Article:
May 9, 2008 — Punta Chivato — N 27 degrees 03′ 59.9″/W 111 degrees 57′ 37.7″

16.8nm for the day; 672.6 nm on the cruise overall

This was to be the setup day for our return crossing to San Carlos. Our intended jumpoff point would be Punta Chivato, just across Bahia Santa Inez from Punta Conception. We had a leisurely breakfast, so leisurely in fact that I missed the first half of the Sunrisa Net’s weather. No problem, I caught the second part, which suggested that tomorrow, Saturday, would be a good day to cross, while Sunday didn’t look quite as good. That settled it. We would start our crossing in the early morning hours tomorrow. Then things started going wrong.

To start with, I untied one of my 5 gallon jerry cans, to top off the main fuel tanks. I was startled to find it nearly empty. When I’d last bought fuel, at Escondido, I remembered thinking both 5 gallon jerry cans were full. I hadn’t bothered checking them. In point of fact, they were both nearly empty. That was unsettling, since I had hopes of running the boat at higher speed, thereby reducing the length of time needed in crossing. I still had adequate fuel for the return, but I did like the idea of being able to run at a higher speed. An inconvenience, but not a serious problem.

We got underway around 10:30 am, and proceeded at about 4 knots, to conserve fuel. We were able to motor sail in light air much of the way across to the Punta Chivato area. One reason for stopping there was to look up a neighbor of my dad’s, a guy named Ed who has a beach house a mile or so east of the Punta Chivato hotel. We had directions to his house, however, because of our slow rate of travel, we got there later in the day than I’d have preferred. We anchored out in the shallow bay, an open roadstead, right in front of his house, and dinghied in. By this time the breeze had picked up, so I let out extra scope.

We had a nice visit with Ed, which included use of his computer to check e’mail, showers, and dinner. The only problem with this socializing was time. We had precious little of it, considering the preparations we needed to make before being ready to cross. The sun was quite low over the horizon before we said our goodbyes.

The scene which greeted us on the beach was chaotic, to say the least. While we’d been inside visiting, a brisk breeze had come up, and a nasty swell was sweeping into the shallow bay and breaking on the beach. Several waves had broken over the dinghy’s stern, and dinghy was starting to resemble a bathtub/wave pool combination. I quickly baled her out, and we launched into the teeth of a 2 foot surf. We bounced our way out to the wildly pitching boat, and somehow managed to board ourselves and our stuff without mishap. Sandy started the engine while I tended to the anchor.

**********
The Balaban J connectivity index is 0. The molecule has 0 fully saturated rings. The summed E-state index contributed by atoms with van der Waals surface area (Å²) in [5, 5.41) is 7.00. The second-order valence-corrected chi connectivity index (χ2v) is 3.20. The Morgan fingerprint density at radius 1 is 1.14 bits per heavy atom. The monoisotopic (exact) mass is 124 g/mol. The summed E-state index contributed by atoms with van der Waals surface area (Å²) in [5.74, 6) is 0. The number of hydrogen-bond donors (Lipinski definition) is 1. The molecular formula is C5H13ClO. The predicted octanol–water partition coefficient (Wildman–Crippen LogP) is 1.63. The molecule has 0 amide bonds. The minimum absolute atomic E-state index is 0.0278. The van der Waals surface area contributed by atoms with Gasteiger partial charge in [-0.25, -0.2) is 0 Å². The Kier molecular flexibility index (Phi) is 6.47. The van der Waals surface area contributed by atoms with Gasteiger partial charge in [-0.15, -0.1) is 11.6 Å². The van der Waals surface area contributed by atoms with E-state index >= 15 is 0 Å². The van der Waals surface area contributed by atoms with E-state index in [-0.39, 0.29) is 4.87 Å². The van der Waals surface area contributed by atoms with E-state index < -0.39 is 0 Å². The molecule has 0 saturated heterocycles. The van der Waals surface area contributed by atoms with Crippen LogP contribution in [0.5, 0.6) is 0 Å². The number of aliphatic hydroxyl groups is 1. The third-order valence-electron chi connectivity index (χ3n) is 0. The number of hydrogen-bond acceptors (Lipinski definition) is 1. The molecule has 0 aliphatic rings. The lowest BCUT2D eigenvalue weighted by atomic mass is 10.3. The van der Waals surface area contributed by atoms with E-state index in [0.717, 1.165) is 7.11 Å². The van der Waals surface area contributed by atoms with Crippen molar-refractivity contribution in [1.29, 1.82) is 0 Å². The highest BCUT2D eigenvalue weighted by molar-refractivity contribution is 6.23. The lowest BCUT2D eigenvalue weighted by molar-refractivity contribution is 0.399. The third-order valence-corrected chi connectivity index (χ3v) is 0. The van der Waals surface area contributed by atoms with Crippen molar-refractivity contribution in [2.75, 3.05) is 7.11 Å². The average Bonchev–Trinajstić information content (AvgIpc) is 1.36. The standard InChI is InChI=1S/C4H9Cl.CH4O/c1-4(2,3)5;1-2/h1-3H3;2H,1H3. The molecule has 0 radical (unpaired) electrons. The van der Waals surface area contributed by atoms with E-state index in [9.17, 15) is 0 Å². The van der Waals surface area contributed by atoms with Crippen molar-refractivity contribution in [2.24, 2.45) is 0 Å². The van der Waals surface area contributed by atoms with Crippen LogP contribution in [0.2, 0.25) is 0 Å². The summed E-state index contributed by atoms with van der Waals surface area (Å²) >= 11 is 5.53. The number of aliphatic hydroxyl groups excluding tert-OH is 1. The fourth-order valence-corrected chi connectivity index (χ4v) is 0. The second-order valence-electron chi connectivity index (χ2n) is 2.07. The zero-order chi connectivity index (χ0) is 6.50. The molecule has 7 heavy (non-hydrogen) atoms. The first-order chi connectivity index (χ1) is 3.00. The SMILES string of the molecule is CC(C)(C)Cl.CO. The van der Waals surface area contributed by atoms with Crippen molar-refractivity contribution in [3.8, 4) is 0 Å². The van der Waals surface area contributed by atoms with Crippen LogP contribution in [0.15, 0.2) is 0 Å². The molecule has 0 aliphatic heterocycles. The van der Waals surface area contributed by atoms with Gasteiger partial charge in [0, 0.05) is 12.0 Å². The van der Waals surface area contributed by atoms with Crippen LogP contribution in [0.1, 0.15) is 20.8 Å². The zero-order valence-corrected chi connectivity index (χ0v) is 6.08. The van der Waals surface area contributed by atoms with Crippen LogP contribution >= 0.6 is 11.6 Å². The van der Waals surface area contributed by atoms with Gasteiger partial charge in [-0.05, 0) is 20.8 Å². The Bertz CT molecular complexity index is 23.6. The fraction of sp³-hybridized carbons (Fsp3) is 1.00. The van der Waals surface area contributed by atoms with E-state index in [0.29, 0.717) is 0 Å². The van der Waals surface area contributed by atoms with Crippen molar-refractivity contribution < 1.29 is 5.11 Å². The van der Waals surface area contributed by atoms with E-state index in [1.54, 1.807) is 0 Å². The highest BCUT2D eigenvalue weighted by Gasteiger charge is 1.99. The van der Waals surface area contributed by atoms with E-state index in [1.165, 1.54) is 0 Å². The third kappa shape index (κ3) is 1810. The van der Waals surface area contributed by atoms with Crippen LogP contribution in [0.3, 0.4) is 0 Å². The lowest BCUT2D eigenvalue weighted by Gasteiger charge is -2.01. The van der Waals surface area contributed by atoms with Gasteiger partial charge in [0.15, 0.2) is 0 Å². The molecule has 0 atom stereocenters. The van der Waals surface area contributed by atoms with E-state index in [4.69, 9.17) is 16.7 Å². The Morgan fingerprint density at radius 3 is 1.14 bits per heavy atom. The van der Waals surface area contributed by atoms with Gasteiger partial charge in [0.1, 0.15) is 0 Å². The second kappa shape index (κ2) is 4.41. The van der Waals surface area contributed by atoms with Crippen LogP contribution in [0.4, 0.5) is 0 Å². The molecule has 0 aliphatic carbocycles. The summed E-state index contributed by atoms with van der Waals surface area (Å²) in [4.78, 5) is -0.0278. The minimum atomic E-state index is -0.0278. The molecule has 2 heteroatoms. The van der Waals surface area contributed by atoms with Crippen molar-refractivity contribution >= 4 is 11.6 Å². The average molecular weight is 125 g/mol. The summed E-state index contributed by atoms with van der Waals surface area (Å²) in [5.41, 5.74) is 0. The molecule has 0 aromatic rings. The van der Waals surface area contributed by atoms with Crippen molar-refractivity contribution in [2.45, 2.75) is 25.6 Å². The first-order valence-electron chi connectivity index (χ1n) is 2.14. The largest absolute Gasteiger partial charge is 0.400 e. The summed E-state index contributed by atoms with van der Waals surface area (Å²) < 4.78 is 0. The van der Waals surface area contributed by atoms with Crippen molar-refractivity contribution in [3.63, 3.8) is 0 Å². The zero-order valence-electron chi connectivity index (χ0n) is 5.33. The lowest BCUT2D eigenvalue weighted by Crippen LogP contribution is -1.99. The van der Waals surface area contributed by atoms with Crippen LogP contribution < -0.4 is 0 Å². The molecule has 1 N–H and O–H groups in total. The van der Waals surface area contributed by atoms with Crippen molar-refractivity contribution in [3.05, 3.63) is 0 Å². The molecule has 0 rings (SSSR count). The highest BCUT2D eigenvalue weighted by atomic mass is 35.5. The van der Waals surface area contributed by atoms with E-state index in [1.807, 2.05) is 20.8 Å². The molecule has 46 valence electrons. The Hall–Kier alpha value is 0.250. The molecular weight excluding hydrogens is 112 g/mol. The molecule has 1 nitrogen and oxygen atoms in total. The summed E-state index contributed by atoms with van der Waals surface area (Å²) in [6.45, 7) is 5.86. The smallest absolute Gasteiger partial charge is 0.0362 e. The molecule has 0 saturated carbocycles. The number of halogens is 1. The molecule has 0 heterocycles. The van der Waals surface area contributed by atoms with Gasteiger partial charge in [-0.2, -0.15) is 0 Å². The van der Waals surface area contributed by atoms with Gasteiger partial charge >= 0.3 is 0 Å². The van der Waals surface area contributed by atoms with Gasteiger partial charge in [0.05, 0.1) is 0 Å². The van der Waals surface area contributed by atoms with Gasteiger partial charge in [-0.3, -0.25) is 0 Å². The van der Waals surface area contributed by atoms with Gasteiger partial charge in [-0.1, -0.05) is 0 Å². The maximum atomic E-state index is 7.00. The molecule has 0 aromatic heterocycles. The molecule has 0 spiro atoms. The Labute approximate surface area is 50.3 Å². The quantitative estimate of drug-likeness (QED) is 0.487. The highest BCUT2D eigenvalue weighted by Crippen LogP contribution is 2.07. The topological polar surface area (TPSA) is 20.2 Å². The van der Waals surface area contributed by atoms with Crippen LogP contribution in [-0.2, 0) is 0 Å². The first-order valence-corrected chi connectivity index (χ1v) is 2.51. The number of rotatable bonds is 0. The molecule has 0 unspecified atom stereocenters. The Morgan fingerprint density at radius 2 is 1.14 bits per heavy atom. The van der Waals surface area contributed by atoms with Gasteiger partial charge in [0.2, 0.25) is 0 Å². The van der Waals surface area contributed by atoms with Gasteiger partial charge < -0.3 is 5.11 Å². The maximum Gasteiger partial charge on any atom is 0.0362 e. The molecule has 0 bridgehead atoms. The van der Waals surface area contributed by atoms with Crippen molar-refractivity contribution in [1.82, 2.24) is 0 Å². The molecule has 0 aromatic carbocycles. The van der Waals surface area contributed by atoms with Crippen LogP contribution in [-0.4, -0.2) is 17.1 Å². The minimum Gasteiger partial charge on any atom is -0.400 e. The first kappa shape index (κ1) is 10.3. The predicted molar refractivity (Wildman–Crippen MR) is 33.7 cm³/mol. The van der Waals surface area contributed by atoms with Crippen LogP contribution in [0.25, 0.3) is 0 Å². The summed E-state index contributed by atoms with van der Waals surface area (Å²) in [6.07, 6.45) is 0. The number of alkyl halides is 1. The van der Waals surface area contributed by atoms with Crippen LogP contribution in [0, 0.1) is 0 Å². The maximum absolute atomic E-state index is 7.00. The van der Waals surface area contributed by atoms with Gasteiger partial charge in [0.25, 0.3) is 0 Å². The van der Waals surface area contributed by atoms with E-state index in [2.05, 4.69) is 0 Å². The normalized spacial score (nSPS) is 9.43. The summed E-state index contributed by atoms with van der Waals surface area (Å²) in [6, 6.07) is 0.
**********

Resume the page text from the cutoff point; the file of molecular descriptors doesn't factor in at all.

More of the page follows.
The Punta Chivato anchorage was only a mile or 2 distant, however, our direction of travel put us directly in the trough between swells. We had to motor tack our way up the beach, which took considerable time. The sun was beginning to set before we were anchored as far into the corner at Chivato as we could get. Then work commenced in earnest, which was a shame, considering we were unable to enjoy perhaps the finest sunset of the cruise. It was like Baja was trying to tell us to slow down and not force our return crossing.

I ignored the message, and proceeded to prepare the dinghy for stowage on deck. This is a tricky operation under ideal conditions, and we were dealing with less than ideal circumstances. The boat was bouncing around from refracting swell. More critically, it was now dusk, and rapidly getting dark. I attached the mast raising boom to the mast, then climbed into the dinghy and began passing up all the soaked gear (lifejackets, extra lines, pump, sponge, and the like) to Sandy, who piled things onto the cushions. I then removed the middle seat and transom, attached the bridle line, and prepared to hoist away. We got it on board just fine, but it was a lot more difficult in the dark. When I folded her up I discovered a thick layer of marine growth on the dinghy’s hull. I then went below and jammed all the gear into the king berth area. We didn’t finish up until around 10 pm. I set the alarm for 3 am, and went to sleep.

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